A Survivor’s Tale

by M-Gillies

Gracie was so involved with the Titanic events and work he had done on the subject that Gracie's last words were, "We must get them all into the boats."

Colonel Archibald Gracie, IV, woke to a sudden jolt on April 13th, 1912. It was 11:45pm on a moonless, cold night and despite his desire to wake early to begin a fitness regime he couldn’t help shaking the feeling that something was amiss on board the RMS Titanic.

For the next three hours, Gracie, an American writer, amateur historian and real estate investor would journey throughout the ship as news of the Titanic sinking quickly spread amongst her passengers and live to tell the tale of a night that has gone down in history as the most tragic peacetime maritime disaster ever.

It was just after the publication of his book The Truth About Chickamauga – Gracie had spent several years collecting notes, researching and writing his book about the American Civil War, but while he found the experience rewarding, it was also extremely exhausting. Deciding to take a transatlantic trip, Gracie journeyed to Europe before boarding the Titanic back to New York.

Though a man accustomed to transatlantic trips, Gracie had decided that while on his voyage on the Titanic he would break his regular routine of a daily regiment of exercise and take to socializing and befriending many of the passengers and crew. One person in particular was that of Isidor Strauss, the co-owner of Macy’s department store.

For some, their conversations would have earned luke-warm reception from other passengers, but for Gracie it was an opportunity to exchange notes with a man who had a tireless raconteur of inexhaustible stories about the American Civil War. As a keen amateur historian, Gracie long held a fascination with the Battle of Chikamauga, where his father had served and further died, and took upon Strauss with keen interest. However, it was on the 13th of April that Gracie decided to call it an early evening.

With plans of beginning his fitness regimen, he arranged with Charles Cullen, his room steward, to awaken him early the next morning so he could participate in a game of squash. But something happened. It was after being roused by the jolt that Gracie decided to investigate.

Though he couldn’t see any commotion, he noticed that there was no sound of machinery running, and further that he could hear the distinct sound of steam escaping. Determined to figure out what was happening, he made his way to the Boat Deck, only to find a middle aged coupe strolling peacefully along arm-in-arm on the cool moonless night.

Still, Gracie couldn’t settle the impression that something was amiss and continued back to the A-Deck where a group of passengers had gathered. It was there that he ran into a friend of his named Clinch Smith, who handed him a piece of ice.

“Perhaps, you’d like a souvenir,” Smith said as he informed Gracie that the ship had collided with an iceberg and that the mailroom was flooding, forcing the postal clerks to busily move two hundred bags of registered mail.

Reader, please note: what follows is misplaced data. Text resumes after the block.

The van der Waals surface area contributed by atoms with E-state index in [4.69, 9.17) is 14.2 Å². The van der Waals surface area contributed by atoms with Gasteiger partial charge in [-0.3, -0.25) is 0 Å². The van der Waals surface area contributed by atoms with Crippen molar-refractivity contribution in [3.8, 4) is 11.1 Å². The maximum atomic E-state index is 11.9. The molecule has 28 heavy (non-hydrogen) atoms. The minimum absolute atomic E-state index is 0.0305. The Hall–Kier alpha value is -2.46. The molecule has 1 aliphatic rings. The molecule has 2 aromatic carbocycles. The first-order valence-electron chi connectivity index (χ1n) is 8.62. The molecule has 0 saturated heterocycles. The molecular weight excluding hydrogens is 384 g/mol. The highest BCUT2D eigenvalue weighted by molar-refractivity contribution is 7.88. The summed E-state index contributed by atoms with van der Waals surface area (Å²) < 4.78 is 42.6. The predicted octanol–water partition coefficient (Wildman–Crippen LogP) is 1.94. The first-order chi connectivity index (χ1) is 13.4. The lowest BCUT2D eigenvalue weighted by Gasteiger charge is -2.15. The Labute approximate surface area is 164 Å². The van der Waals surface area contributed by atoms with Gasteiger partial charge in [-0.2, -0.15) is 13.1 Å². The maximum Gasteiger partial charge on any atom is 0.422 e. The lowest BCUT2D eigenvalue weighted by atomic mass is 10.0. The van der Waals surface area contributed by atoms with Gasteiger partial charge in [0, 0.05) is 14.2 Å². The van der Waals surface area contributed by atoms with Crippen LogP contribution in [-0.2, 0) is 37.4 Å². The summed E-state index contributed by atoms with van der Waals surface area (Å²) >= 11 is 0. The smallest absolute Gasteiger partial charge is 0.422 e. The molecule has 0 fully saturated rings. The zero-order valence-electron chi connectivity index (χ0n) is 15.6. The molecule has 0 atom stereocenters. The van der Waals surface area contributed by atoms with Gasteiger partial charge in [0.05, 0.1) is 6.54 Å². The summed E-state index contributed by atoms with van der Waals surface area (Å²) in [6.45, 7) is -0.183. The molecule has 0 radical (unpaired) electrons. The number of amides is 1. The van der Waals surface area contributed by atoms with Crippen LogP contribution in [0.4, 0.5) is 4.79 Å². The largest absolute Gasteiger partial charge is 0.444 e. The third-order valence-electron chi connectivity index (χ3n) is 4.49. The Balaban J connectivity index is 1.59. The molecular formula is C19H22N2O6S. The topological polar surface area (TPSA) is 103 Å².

As the two men spoke, they began noticing that the deck was beginning to tilt. Returning back to his cabin, Gracie put on his life-jacket and made his way back to the deck where he ran into his racquet coach. Jokingly Gracie informed his coach that he would have to cancel his 7:30am lesson scheduled for the following morning. However, as Gracie noted in his book, his coach Fredrick Wright seemed greatly concerned.

Upon boarding the Titanic, Gracie, a man with a gentleman’s chivalry had offered his assistance to chaperoning various unaccompanied women. So, when he ran into the women he pledged to look after, he took it upon himself to escort them to the boat deck and ensure they made it to the lifeboats.

But his heroism didn’t end there. Putting his own life at risk for the sake of others, Gracie began aiding the crew by retrieving blankets for women in the boats and continued to lead women and children to safety.

During the evacuation, Gracie remembered seeing Mr. and Mrs. Strauss. Mrs. Strauss was preparing to board a lifeboat, but upon seeing her husband would not be joining her, rejoined her husband saying, “We have lived together for many years. Where you go, I go.”

In spite of Gracie and other friends’ attempts to persuade Mrs. Strauss, her mind was made up and the two sat together on a pair of deck chairs.

Meanwhile, as the Titanic foundered, Gracie managed to survive the water plunge, clinging to a floating wooden crate until he was pulled onto a collapsible raft.

After two hours of sitting in the icy chill, Gracie and others where rescued by the Carpathia. Having survived the tragedy, Gracie returned home to pen his accounts of that night aboard the Titanic. However, Gracie died on December 4, 1912, having never fully recovered from the trauma of that night and further being unable to finish proofing the manuscript.

However, Gracie’s book has gone through numerous printings, currently released under the title Titanic: A Survivor’s Story, with many modern editions including a short account of the disaster by Jack Thayer, a fellow survivor who had also found safety on the same collapsible raft as Gracie.

Because of the significant role Gracie played in shepherding passengers to safety, he has been featured in many dramatizations of the Titanic sinking, being portrayed by the likes of James Dyrenforth in the 1958 film, A Night to Remember and also by Bernard Fox in the 1997 film Titanic.

Read more:

Colonel Archibald Gracie – Titanic Survivor | Encyclopedia Titanic

 

 

 

 

 

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